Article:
Clark overcomes another physical game to lead Fever past Sky 91-83

INDIANAPOLIS — Caitlin Clark and Aliyah Boston are finally getting in sync and, naturally, Indiana looks like it finally has a winning combination.

The rookie guard overcame yet another physically demanding challenge from Chicago by finishing with 23 points, nine assists and eight rebounds while Boston produced her third consecutive double-double to lead the Fever to a 91-83 victory over the Sky on Sunday.

For Clark, it was her best day as a pro. She made 7 of 11 shots, three 3-pointers and — and celebrated her first back-to-back wins of her WNBA career.

“I think we’re moving the ball and I think once we gave it up, people were getting it back in the half court,” Clark said after committing a more manageable five turnovers in nearly 37 minutes. “I thought we were really good out of the ball-screen action, I thought we made some really good reads.”

Boston, last year’s WNBA Rookie of the Year, had 19 points and 14 rebounds while Kelsey Mitchell added 17 points and NaLyssa Smith had 15. The balanced scoring attack was a welcome change for the Fever (5-10), who now lead the Sky 2-0 in the season series.

But, just like the first contest two weeks ago, Clark took a hard shot that knocked her to the ground, this time when college rival Angel Reese’s right elbow hit Clark in the head.

The difference this time, unlike the Chennedy Carter play, was that the refs upgraded the foul to a flagrant-1 following a replay review, giving Clark two free throws and Indiana the next possession.

“The right call was made in that moment,” Fever coach Christie Sides said. “Just make the right call in those moments, and we can move forward. But when we don’t make the right call in those moments, that’s when there’s a problem and they made the right call tonight.”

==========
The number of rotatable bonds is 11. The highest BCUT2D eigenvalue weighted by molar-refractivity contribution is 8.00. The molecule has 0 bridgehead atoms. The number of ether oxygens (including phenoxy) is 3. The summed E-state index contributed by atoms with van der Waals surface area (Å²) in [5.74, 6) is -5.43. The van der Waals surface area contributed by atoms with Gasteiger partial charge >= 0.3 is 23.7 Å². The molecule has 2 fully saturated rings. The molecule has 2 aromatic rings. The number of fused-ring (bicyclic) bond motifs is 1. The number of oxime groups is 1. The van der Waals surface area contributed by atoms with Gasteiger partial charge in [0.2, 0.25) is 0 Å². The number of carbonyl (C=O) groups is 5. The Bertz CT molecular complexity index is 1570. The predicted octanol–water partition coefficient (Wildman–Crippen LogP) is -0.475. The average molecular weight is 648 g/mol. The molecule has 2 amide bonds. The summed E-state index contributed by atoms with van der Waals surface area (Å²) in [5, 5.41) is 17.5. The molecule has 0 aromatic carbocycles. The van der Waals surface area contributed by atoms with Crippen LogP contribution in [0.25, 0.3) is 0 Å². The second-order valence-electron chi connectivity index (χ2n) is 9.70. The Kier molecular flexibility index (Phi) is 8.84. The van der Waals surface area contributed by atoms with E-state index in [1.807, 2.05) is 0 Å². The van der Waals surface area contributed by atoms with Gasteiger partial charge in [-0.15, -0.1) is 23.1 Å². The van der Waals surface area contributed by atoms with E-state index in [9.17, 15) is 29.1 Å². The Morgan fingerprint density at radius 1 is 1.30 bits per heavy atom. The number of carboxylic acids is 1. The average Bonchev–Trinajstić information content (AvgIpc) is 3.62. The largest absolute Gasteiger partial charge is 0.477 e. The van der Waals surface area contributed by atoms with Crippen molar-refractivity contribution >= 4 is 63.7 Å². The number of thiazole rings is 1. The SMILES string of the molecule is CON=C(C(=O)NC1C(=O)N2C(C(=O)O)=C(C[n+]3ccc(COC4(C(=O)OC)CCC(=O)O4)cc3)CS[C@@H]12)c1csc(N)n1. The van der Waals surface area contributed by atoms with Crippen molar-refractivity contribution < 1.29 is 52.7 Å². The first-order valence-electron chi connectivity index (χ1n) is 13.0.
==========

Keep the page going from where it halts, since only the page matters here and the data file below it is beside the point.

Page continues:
Reese disagreed with Sides’ assessment, complaining it was merely a basketball play.

Regardless, the decision will only add fuel to a rapidly growing regional rivalry.

Marina Mabrey scored 22 points to lead the Sky (4-9), who have lost four straight.

Carter, whose hard shot at the unsuspecting Clark on an inbound pass two weeks ago, had 18 points and four assists. League officials later upgraded Carter’s foul to a flagrant-1.

Reese had 11 points, 13 rebounds and five assists while Kamilla Cardoso had 10 points and 1 rebound Sunday.

But the lingering impact from the Clark-Carter play and the highly anticipated rematch between Reese and Clark had another full house inside Gainbridge Fieldhouse buzzing throughout a game that included heated moments such as Clark smacking Dana Evans’ arm away after Evans hooked Clark and Reese pushing an Indiana player after losing a rebound.

Fans cheered Carter and Reese each time either drew a foul, and Reese nearly lost her cool after drawing foul No. 5. The refs assessed a delay of game warning as a frustrated Reese slapped the ball back toward them and then continued arguing as she walked up the court.

“Either I’m going to be mad and sad about (losing) or I’m going to get up and figure out what I can do better and look myself in the mirror and figure out what I can do better before the next game,” Reese said.

On the floor, though, Indiana’s dynamic duo helped the Fever survive another close contest.

Indiana built a 47-43 lead with a 12-6 run to close the first half. Marina Mabrey then scored eight points in a 12-4 spurt to open the second half to give the Sky a 55-51 lead.

The Fever charged back, taking a 58-57 lead on Clark’s 3-pointer midway through the third and never trailed again. They opened up a 68-64 lead before Chicago scored the final basket of the quarter.

Indiana sealed it with a sequence that included Clark’s second 3 of the game, Boston’s short jumper, Smith’s layup and two free throws from Clark over the final 3:06.

“She took the shots that were hers and knocked them down. She distributed the basketball,” Sides said, referring to Clark. “She takes so much attention and she’s able to find those open looks for her teammates. I mean all around she was just really good.”


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